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Barack Obama, His Drug Use and the Drug War

Barack Obama, His Drug Use and the Drug War
The Clinton campaign again came under scrutiny after an influential supporter publicly raised the issue of Obama's past drug use - and voters this week had their own questions about his past, and future thoughts on drugs.

Barack Obama's high school drug-use revelations continued to color campaign news this week as political rivals threw innuendo and voters questioned policy.

Clinton campaign supporter, BET founder Bob Johnson apologized yesterday for comments alluding to Obama's drug use, made in "a zeal to support Hilary Clinton". This was the second such embarrassing incident emerging from the Clinton camp, the first having caused the resignation of Bill Sheehan in December (Clinton's New Hampshire campaign coordinator) after he questioned whether Obama's high school drug use would give Republican attacks real substance.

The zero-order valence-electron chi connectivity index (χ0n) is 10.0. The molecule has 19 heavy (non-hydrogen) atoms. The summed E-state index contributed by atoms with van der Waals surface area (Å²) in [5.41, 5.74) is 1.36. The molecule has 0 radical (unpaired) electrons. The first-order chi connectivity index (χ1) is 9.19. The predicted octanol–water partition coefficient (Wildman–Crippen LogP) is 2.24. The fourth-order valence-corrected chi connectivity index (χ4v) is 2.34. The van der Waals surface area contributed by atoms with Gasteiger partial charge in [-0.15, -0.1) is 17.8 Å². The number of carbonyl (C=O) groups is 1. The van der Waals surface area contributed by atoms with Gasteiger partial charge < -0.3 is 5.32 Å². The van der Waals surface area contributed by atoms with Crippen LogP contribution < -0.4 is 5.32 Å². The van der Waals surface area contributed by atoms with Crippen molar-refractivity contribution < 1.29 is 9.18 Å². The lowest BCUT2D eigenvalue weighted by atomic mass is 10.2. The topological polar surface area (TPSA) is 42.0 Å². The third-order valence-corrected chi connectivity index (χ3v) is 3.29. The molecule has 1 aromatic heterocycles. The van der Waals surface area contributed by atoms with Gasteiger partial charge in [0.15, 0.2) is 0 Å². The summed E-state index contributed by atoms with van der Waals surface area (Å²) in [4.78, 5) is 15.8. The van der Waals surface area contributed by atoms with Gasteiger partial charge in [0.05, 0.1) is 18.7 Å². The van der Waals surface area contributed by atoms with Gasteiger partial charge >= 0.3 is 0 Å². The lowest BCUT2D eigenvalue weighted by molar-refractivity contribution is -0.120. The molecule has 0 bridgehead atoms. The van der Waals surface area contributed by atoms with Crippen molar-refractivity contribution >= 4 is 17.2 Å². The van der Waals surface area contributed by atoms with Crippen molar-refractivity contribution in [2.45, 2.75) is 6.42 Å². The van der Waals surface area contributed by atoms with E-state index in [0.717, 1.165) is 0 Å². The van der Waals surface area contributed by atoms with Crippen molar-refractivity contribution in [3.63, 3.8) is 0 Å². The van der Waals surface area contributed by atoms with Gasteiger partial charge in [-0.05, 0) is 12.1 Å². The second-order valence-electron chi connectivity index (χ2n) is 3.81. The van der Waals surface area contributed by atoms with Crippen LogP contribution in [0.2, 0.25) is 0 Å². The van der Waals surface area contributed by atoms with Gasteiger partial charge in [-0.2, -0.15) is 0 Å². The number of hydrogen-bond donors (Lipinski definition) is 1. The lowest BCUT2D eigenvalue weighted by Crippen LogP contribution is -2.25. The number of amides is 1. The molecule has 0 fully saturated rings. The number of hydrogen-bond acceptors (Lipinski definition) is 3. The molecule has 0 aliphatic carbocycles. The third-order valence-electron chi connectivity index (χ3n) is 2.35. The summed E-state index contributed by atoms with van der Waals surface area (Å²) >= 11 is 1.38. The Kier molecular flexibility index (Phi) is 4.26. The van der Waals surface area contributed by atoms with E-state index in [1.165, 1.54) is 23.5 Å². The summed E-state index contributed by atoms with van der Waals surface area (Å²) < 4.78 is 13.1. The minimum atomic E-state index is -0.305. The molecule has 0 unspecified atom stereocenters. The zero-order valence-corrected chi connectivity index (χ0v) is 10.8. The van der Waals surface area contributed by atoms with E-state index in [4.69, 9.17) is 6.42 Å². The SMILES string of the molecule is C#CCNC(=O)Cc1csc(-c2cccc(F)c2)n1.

Obama's drug use (he has admitted in his memoirs to experimenting with marijuana and cocaine during his youth) prompted a voter in a town hall meeting to inquire about Obama's plans for the war on drugs, specifically, whether he planned to continue the fight. The voter referred to Obama's personal history with drugs in his question

While skirting the reference to his personal use of drugs, Obama replied that he has no plans to legalize illicit drugs, but that there needs to be a shift towards treatment and away from incarceration for first time drug offenders, calling prison a place where these first time offenders only learn advanced lessons in criminality.

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